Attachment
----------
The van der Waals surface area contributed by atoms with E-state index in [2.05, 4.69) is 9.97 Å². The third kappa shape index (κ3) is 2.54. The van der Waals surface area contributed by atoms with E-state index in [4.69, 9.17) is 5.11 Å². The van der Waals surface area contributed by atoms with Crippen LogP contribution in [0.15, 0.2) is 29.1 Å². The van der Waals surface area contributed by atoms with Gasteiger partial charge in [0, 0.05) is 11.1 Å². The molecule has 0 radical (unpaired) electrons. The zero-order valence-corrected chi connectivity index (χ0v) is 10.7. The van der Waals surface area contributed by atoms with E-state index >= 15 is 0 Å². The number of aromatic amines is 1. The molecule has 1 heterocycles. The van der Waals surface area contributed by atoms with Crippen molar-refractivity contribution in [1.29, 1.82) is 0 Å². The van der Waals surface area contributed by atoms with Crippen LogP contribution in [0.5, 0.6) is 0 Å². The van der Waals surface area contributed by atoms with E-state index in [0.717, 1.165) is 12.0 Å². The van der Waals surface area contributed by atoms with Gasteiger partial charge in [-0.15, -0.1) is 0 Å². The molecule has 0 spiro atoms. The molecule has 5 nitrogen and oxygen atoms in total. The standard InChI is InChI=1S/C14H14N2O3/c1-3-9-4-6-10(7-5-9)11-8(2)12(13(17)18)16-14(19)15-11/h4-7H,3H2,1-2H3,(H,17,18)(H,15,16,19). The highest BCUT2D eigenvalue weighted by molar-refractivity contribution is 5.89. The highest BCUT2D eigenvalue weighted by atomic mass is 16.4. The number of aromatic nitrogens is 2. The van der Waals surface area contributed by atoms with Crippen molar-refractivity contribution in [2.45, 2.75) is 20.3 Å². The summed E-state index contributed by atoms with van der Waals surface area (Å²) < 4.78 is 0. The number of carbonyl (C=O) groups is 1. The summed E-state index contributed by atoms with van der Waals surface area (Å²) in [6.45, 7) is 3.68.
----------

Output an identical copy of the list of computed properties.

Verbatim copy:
The van der Waals surface area contributed by atoms with E-state index in [2.05, 4.69) is 9.97 Å². The third kappa shape index (κ3) is 2.54. The van der Waals surface area contributed by atoms with E-state index in [4.69, 9.17) is 5.11 Å². The van der Waals surface area contributed by atoms with Crippen LogP contribution in [0.15, 0.2) is 29.1 Å². The van der Waals surface area contributed by atoms with Gasteiger partial charge in [0, 0.05) is 11.1 Å². The molecule has 0 radical (unpaired) electrons. The zero-order valence-corrected chi connectivity index (χ0v) is 10.7. The van der Waals surface area contributed by atoms with E-state index >= 15 is 0 Å². The number of aromatic amines is 1. The molecule has 1 heterocycles. The van der Waals surface area contributed by atoms with Crippen molar-refractivity contribution in [1.29, 1.82) is 0 Å². The van der Waals surface area contributed by atoms with Crippen LogP contribution in [0.5, 0.6) is 0 Å². The van der Waals surface area contributed by atoms with E-state index in [0.717, 1.165) is 12.0 Å². The van der Waals surface area contributed by atoms with Gasteiger partial charge in [-0.15, -0.1) is 0 Å². The molecule has 0 spiro atoms. The molecule has 5 nitrogen and oxygen atoms in total. The standard InChI is InChI=1S/C14H14N2O3/c1-3-9-4-6-10(7-5-9)11-8(2)12(13(17)18)16-14(19)15-11/h4-7H,3H2,1-2H3,(H,17,18)(H,15,16,19). The highest BCUT2D eigenvalue weighted by molar-refractivity contribution is 5.89. The highest BCUT2D eigenvalue weighted by atomic mass is 16.4. The number of aromatic nitrogens is 2. The van der Waals surface area contributed by atoms with Crippen molar-refractivity contribution in [2.45, 2.75) is 20.3 Å². The summed E-state index contributed by atoms with van der Waals surface area (Å²) < 4.78 is 0. The number of carbonyl (C=O) groups is 1. The summed E-state index contributed by atoms with van der Waals surface area (Å²) in [6.45, 7) is 3.68.